Editorial: Keeping a crew close by
Brief thoughts on some of the event making news from around Franklin County and the North Quabbin area:
We’re glad that as Western Massachusetts Electric Co. closes down its service center in Greenfield, it will be keeping six of its 20 employees close by. While the rest of the workforce will now be based out of its Hadley service center, four linemen, an electrician and a troubleshooter will work out of a substation located in Montague City. As WMECO spokesman Mike Durand put it, “This move is a good fit. It will give us more geographic diversity and ease the minds of our Franklin County customers.” We agree. Even with the way the regional electrical grid works — as well as knowing that crews aren’t necessarily bound by territory since WMECO sends personnel where they’re needed, when they’re needed, the local presence makes a difference psychologically.
Deerfield and its surplus properties
We’re sure that were more than a few Deerfield residents who didn’t know how much “surplus” properties the town owned. According to a recent Recorder story, Richard Calisewski, the Board of Health agent, has had the job of identifying the pieces of land that one way or another have become the town’s over the years — and he has identified some 31 properties of various shapes and sizes. What’s interesting is that these parcels, which amount to 168 acres in total, have at least a book value of $2 million. Even if the town doesn’t liquidate them all, it seems like it could get an infusion of cash, plus returning some of the land to the tax rolls. Every little bit of revenue helps.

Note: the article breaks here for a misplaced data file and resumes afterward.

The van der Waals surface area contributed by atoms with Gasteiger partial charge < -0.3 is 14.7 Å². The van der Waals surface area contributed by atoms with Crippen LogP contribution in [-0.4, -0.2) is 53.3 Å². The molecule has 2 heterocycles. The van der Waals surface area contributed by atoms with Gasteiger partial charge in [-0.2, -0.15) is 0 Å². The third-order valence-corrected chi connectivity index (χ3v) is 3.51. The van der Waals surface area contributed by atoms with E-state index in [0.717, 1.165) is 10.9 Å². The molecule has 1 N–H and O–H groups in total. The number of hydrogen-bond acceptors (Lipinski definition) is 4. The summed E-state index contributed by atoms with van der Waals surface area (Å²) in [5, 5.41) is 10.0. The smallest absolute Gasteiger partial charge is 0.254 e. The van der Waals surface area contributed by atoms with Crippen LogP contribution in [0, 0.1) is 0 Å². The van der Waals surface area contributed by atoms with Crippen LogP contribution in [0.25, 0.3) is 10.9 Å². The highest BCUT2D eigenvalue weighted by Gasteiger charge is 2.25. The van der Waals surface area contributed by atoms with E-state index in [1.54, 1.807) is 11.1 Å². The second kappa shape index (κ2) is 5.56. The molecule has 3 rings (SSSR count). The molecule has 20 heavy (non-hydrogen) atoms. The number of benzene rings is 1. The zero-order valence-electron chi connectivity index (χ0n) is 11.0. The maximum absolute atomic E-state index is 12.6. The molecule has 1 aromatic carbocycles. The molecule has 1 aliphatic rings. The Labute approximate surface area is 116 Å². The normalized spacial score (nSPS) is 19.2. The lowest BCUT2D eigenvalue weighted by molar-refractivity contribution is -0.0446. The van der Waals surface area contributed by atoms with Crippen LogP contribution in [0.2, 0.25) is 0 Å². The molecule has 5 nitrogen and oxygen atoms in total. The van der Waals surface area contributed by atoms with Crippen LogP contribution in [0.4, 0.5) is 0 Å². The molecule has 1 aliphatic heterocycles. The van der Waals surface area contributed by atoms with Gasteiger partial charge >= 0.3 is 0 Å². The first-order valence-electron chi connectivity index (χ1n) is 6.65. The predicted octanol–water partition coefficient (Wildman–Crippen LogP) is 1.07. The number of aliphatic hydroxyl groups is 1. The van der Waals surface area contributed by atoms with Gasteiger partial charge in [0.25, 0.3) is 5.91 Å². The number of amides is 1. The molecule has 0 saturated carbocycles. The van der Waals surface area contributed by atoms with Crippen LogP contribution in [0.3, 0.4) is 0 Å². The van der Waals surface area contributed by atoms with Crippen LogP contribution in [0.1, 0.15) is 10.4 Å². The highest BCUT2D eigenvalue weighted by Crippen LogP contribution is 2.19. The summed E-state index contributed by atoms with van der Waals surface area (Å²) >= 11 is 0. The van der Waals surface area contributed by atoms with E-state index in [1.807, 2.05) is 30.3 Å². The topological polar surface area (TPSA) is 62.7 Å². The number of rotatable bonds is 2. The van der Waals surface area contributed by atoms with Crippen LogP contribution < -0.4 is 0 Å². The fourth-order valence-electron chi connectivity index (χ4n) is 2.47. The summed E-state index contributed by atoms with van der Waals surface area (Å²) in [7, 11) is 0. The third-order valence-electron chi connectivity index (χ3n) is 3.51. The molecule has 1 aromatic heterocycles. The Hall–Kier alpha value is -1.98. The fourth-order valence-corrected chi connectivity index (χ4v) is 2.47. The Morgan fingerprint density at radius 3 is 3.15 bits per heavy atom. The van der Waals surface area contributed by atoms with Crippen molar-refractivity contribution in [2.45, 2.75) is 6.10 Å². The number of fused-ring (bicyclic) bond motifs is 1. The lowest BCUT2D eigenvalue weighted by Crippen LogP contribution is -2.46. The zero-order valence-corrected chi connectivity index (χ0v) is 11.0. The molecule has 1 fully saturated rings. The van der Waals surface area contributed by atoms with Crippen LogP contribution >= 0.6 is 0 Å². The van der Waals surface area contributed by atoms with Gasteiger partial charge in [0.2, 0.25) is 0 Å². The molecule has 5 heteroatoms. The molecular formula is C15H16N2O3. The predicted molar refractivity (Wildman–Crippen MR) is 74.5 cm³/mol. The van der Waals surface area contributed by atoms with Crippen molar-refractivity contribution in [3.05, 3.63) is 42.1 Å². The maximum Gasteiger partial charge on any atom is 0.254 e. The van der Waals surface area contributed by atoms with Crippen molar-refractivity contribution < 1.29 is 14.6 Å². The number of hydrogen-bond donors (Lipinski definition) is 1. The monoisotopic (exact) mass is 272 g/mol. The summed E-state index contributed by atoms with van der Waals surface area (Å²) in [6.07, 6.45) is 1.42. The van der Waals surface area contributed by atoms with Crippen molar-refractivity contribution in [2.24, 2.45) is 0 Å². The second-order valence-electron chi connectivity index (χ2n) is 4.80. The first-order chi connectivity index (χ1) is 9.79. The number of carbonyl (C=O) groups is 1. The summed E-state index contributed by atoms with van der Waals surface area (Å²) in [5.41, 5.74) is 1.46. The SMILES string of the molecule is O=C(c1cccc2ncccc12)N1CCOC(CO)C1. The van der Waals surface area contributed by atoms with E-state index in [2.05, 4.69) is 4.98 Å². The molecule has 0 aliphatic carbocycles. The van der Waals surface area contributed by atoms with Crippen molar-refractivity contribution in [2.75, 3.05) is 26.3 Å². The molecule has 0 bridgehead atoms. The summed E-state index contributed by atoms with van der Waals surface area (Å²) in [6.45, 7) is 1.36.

What’s at stake in Leverett
We want to think that the moving of “Dig Safe” stakes that are part of the effort to bring a high-speed broadband connection to Leverett was a thoughtless random act, albeit a stupid one. We hope that’s all it was and not some misguided act of displeasure over the fact that the cable will be strung over poles. As Leverett Police Chief Gary Billings said, “It is vandalism of property and against the law. If somebody gets hurt or worse, they’re liable. ... it really puts the lives and safety of the people working on the line. It’s senseless.” Even if resident are unhappy about the poles, they need to think since there are serious consequences for this kind of act.